In addition to closely following the news to stay in the know, we recommend creating an informal advisory committee and a process of sharing information within your office that might impact your clientele. It can be a casual weekly show-and-tell, or perhaps an email listserv for employees to send applicable news to fellow colleagues. That way, you can more proactively approach your clients about their needs.

4. Email and social media

Lawyers can share information with their clients as easily as sending an email from their laptop, blogging on the firm’s website or sending Twitter or LinkedIn updates. These have all become popular ways of communicating, which wasn’t the case 10 to 15 years ago. But that means it’s more critical than ever for lawyers to proactively discuss with their clients agreed-upon methods and frequency of communication, which can help prevent clients and others from misinterpreting something as legal advice. Lawyers must also discuss the risks regarding transmitting data that’s confidential. Clearly, there were risks involved when it came to leaving a briefcase on the park bench just a decade ago. But today’s lawyers are even more exposed to losing a large amount of client data if a laptop is lost, stolen or compromised.

At Argo Pro, we recommend lawyers ask their clients at the onset what their communication preferences are and subsequently outline them for everyone working on the account. Thus, pending the preferred channel of communication, the law firm can protect and archive the information accordingly. Lawyers should also discuss with their clients appropriate transmission of confidential data and provide disclaimers and warnings on the firm’s website about the risks related to sending it. Of course, a firm’s IT specialists should have up-to-date tools available to protect information received by clients and also have an appropriate disaster-recovery plan in place.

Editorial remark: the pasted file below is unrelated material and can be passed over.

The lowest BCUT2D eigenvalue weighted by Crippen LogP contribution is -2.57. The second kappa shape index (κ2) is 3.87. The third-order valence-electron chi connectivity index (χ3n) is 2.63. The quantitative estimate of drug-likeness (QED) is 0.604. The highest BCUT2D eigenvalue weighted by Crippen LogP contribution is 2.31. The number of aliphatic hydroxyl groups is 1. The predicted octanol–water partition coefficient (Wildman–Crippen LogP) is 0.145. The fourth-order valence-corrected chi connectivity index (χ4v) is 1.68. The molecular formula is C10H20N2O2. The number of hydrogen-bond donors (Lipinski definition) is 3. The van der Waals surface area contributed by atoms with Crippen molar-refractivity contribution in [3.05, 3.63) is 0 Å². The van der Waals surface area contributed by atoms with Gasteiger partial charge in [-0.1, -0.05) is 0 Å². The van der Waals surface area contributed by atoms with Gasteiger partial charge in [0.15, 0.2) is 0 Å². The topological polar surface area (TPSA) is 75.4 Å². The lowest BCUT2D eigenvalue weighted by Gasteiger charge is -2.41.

These are just a few of the trends brokers should pay attention to.

About the author

Kim Noble is senior vice president of the Lawyers’ Professional unit at Argo Pro. Noble has over 20 years of professional liability experience, both as outside counsel and in underwriting management roles. She is licensed to practice law in four states, and holds Chartered Property Casualty Underwriter and Registered Professional Liability Underwriter designations. A frequent speaker and author on malpractice and risk management topics, Noble is an active member of many organizations including the American Bar Association, the Defense Research Institute and CLM.

About Argo Pro

Argo Pro, a member of Argo Group, is a leading provider of professional lines insurance products and services that can accommodate medium and large organizations on an admitted and non-admitted basis. Through a single operating platform and a robust network of appointed wholesale and retail distribution partners, Argo Pro offers a broad, customizable portfolio of errors and omissions and management liability insurance solutions. Argo Pro maintains offices in Chicago, New York City, San Francisco, Scottsdale and Hamilton Township (New Jersey).